Hi Marty, thanks. I guess I'm lucky. I don't have much family "word of mouth" to confuse my research. :-)
Given my limited knowledge base, "stumbling" into other family trees has been helpful. I consider them "clues" for additional research and not facts. One helped me identify 6 previously unknown siblings. They died young (1 day - 3 years). All were confirmed with civil records. Another tree opened the doors to a "lost" generation in Sweden. Again, it required a lot of Swedish research to confirm family relationships (the household inventory was a big help).

adelfio wrote:Work on one branch line at a time things get to confusing otherwise and verify all research with civil records.

Amen!
I'm following VotM's suggestion. I'm going through each year in the Nascita records (to start), noting every matching name along with the parents' names [and ages], and sorting them out in Excel. I then go through Morti and Matrimoni for ancestors in my direct family line.
Thanks!
Researching surnames Pedroncelli and Pilatti in Sondrio; Cantoia in Novara; Penna in Asti.

User avatar
peonygirl
Veteran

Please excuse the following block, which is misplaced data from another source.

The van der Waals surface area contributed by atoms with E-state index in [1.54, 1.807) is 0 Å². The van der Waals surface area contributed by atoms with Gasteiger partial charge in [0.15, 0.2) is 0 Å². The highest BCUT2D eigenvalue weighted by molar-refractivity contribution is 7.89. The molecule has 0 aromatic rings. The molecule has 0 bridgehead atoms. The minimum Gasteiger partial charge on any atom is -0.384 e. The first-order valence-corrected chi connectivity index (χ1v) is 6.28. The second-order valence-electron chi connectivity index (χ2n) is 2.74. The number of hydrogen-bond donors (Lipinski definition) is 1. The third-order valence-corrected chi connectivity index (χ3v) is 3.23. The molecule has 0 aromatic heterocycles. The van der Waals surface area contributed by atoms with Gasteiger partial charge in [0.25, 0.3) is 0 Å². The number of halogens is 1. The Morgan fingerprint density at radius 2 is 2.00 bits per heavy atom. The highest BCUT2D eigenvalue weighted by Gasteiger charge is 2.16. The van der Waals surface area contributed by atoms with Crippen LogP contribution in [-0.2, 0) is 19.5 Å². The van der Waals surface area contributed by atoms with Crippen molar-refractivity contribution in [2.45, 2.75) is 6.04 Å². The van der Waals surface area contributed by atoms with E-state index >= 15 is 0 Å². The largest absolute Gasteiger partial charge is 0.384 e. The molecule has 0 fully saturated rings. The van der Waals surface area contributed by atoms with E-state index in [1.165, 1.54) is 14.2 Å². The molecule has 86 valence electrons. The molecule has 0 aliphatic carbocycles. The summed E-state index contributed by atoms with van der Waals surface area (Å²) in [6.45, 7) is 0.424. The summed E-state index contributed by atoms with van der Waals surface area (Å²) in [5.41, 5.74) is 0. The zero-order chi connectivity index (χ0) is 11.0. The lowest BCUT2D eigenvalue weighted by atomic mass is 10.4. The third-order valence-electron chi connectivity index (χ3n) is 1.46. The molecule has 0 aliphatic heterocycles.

Veteran
Posts: 142
Joined: 02 Apr 2016, 20:34

Re: reconstructing family units?

Postby peonygirl » 07 Jun 2016, 19:59

Sounds like you found a great solution. I've been researching my family lines in Abruzzo and Sicily. It helps me to become a bit more clear headed to focus on one family line first. Go through the father, whose surname is most stable, and start at the present, going backward. Birth and Marriage acts are great for finding parents, then you can search on parents name. I agree with your family trees as clues -- they are not to be taken literally but can help as you research for records. With records, I note the family, document, then add to tree but stay focused on finding records for birth, marriage and death of each person. I've used Excel but also create folders on my laptop of images I need to consider, those that are verified, and other that are questionable. Sounds small but it helps when you are in the thick of research and all those same names get jumbled! I think it also helps to keep an open mind - people die, people get remarried, life happens. All contingencies are possible - just verify with records that fit the puzzle. Good luck....Peonygirl

VotM
Veteran
Veteran
Posts: 211
Joined: 23 Dec 2014, 22:04
Location: Maryland

Re: reconstructing family units?

Postby VotM » 07 Jun 2016, 20:46

peonygirl wrote:I've used Excel but also create folders on my laptop of images I need to consider, those that are verified, and other that are questionable. Sounds small but it helps when you are in the thick of research and all those same names get jumbled!

Alternately, if the images are readily available online, save the links.

My initial capture may have been overkill, but it was useful for differentiating families where people had similar names. It was a unified sheet with columns for:
  • year
  • type of event (birth, marriage,death)
  • "contrada" (may not apply to all communes)
  • last name
  • first name
  • age
  • spouse's last name
  • spouse's first name